establish a genuine issue of material fact, not just “some metaphysical doubt as to the material
facts.” Matsushita Elec. Indus. Co. v. Zenith Radio Corp., 475 U.S. 574, 586 (1986). The nonmoving party may not rest upon the mere allegations or denials in its pleadings. See Celotex, 477
U.S. at 324. However, even where no genuine issue of material fact exists, “[A] motion for
summary judgment may not be granted unless the moving party is entitled to judgment as a matter
of law.” Milton v. Ray, 301 F. App’x 130, 132 (3d Cir. 2008).
Plaintiff asserts that Defendant is liable for additional maintenance and unearned wage
payments beyond the amount set forth in the CBA, because the portions of the CBA setting those
amounts allegedly violate general maritime law and the Shipowners’ Liability Convention, 54 stat.
1693. (Am. Compl. ¶ 4). The Amended Complaint sets forth three grounds for liability: first, the
Amended Complaint alleges that the maintenance rate set forth in the CBA was so low as to
constitute an impermissible abrogation of Plaintiff’s right to maintenance payments under general
maritime law. (Id.). Instead, Plaintiff argues that he was entitled to maintenance pay at a rate of
$78 per day. (Pl. Opp. Br. at 14-15). Second, the Amended Complaint alleges that under general
maritime law, Plaintiff was entitled to unearned wages including both base and overtime pay,
despite the CBA’s definition of unearned wages as base pay only. (Am. Compl. ¶ 4). And third,
Plaintiff alleges that under the Shipowners’ Liability Convention, seamen with dependents such
as Plaintiff were entitled to such unearned wages until cured rather than until the conclusion of the
contract term. (Id.).
In response, Defendant argues that each argument fails as a matter of law. (See generally, Def.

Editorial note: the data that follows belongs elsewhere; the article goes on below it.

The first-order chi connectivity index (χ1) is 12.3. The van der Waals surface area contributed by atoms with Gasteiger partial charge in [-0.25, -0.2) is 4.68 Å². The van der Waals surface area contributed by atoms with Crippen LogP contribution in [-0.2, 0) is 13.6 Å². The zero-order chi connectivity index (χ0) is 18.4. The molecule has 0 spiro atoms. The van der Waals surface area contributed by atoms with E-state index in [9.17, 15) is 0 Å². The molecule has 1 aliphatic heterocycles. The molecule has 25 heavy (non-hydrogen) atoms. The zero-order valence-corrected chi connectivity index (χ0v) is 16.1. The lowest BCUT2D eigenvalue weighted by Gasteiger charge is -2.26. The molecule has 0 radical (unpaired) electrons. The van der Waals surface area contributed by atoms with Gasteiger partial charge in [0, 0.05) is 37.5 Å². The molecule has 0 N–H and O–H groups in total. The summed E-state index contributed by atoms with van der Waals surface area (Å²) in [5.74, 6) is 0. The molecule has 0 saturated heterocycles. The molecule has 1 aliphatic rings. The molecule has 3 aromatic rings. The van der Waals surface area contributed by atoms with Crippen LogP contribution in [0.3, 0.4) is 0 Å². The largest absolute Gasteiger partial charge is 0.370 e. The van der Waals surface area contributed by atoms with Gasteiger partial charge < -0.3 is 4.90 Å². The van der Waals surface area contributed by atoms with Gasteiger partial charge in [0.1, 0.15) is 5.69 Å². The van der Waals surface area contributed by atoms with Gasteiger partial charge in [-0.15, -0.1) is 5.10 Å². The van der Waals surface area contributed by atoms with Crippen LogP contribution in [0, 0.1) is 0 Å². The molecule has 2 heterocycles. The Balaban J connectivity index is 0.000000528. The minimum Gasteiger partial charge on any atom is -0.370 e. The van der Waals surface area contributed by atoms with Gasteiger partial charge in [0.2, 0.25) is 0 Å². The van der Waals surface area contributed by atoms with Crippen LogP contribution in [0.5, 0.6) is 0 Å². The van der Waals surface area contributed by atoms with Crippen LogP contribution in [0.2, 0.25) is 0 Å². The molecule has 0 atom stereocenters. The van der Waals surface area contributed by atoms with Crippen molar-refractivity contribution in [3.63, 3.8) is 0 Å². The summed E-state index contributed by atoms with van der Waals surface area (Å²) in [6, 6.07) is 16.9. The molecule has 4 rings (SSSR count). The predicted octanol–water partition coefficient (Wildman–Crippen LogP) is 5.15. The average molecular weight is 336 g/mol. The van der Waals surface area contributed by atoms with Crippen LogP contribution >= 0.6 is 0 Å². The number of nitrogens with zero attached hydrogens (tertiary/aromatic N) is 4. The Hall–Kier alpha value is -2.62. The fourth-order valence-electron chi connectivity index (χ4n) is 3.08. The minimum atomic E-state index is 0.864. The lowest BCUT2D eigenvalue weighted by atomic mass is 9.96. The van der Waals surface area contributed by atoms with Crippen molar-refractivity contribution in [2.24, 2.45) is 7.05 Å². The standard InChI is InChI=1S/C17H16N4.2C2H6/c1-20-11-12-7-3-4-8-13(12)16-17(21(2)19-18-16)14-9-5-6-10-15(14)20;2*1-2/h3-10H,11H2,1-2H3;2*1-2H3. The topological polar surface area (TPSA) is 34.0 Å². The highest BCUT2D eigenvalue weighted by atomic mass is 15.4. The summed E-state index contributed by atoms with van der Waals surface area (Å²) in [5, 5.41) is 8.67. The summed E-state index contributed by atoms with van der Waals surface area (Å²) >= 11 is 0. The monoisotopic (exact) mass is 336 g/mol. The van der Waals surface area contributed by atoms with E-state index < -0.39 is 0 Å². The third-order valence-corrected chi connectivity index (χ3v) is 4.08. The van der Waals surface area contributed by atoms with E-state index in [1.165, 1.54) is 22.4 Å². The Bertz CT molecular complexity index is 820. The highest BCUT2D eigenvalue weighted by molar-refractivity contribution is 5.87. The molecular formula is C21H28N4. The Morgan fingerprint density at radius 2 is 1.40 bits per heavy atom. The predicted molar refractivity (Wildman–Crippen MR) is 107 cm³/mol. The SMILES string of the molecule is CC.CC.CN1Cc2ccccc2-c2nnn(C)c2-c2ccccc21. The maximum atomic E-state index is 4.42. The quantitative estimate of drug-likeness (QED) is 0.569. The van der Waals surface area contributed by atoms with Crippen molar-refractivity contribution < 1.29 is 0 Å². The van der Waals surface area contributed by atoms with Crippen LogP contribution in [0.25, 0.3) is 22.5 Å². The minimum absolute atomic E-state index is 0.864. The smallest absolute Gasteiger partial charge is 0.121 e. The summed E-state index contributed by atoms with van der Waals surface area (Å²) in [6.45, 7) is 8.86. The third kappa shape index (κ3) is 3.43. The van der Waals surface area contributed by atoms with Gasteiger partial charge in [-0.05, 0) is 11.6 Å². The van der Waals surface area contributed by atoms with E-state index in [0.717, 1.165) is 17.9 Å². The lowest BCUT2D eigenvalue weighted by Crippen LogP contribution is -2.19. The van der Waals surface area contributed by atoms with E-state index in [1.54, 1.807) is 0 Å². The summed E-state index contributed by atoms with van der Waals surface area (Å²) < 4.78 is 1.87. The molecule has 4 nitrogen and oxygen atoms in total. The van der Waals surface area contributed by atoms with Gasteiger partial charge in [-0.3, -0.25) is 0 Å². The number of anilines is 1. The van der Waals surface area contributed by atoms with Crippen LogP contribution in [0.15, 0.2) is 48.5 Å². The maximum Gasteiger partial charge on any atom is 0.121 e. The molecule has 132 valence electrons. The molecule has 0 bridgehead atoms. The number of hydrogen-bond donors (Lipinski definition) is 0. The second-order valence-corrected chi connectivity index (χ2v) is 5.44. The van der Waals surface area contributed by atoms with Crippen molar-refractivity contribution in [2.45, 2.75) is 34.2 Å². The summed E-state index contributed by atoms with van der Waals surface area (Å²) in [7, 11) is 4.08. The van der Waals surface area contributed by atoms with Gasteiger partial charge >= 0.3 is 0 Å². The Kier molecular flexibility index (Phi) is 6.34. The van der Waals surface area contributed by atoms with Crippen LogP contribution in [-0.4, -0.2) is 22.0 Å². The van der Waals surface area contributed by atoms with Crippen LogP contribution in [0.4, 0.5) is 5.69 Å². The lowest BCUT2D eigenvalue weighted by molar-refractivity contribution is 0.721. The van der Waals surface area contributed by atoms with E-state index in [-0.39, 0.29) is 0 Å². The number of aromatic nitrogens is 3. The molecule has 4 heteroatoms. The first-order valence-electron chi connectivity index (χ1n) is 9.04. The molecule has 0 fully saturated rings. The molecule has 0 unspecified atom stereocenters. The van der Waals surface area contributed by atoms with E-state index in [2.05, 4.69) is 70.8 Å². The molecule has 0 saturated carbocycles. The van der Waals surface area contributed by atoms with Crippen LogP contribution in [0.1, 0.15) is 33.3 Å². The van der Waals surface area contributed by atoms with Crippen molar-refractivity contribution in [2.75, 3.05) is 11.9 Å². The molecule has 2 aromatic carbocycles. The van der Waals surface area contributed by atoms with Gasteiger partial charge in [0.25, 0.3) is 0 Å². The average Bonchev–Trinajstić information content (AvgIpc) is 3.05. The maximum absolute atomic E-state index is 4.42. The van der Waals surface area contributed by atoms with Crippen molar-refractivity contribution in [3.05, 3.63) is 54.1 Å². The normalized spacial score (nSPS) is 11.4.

Mov. Br.). Significantly, Plaintiff does not dispute any material fact presented by Defendant in
support of its motion. Accordingly, the Court resolves the motion purely as a matter of law. See
Milton, 301 F. App’x at 132 (“A motion for summary judgment may not be granted unless the
moving party is entitled to judgment as a matter of law.”).
A. Maintenance, Cure, and Unearned Wages Generally
Under general maritime law, when a seaman falls sick or is injured in the service of the
ship on which he is serving, the shipowner is liable to provide the seaman with “maintenance,”
“cure,” and “unearned wages” for the remainder of the voyage. Atl. Sounding Co. v. Townsend,
557 U.S. 404, 413 (2009) (citing The Osceola, 189 U.S. 158, 175 (1903)). “Maintenance” refers
to food and lodging at the expense of the ship, and “cure” refers to medical treatment. Id. “The
shipowner is obliged to pay maintenance and cure until the seaman has reached the point of
maximum cure, that is until the seaman is cured or his condition is diagnosed as permanent and
incurable.” Barnes v. Andover Co., L.P., 900 F.2d 630, 633-34 (3d Cir. 1990). “Unearned wages”
in this context refers to wages which “the seaman would have earned if he had been able to
complete the contractual terms of employment, usually to work until the end of the voyage.” Id.
at 634 n.2.
The seaman’s right to maintenance and cure, which has been recognized for centuries,
“derives from the unique hazards which attend the work of seamen and fosters the combined object
of encouraging marine commerce and assuring the well-being of seamen.” Vella v. Ford Motor
Co., 421 U.S. 1, 3-4 (1975) (internal quotation marks and citation omitted). “Because seamen are
considered wards of the court, the duty to provide maintenance and cure must be construed
liberally.” Smith v. Del. Bay Launch Serv., Inc., 972 F. Supp. 836, 847 (D. Del. 1997) (citing
Vaughan v. Atkinson, 369 U.S. 527, 531-32 (1962)).
The Supreme Court has described this right “as an incident to employment or a right
annexed to the employment contract.” Barnes, 900 F.2d at 636 (citing Vaughan v. Atkinson, 369
U.S. 527, 532 (1962)). The shipowner’s duty to provide maintenance attaches once the seaman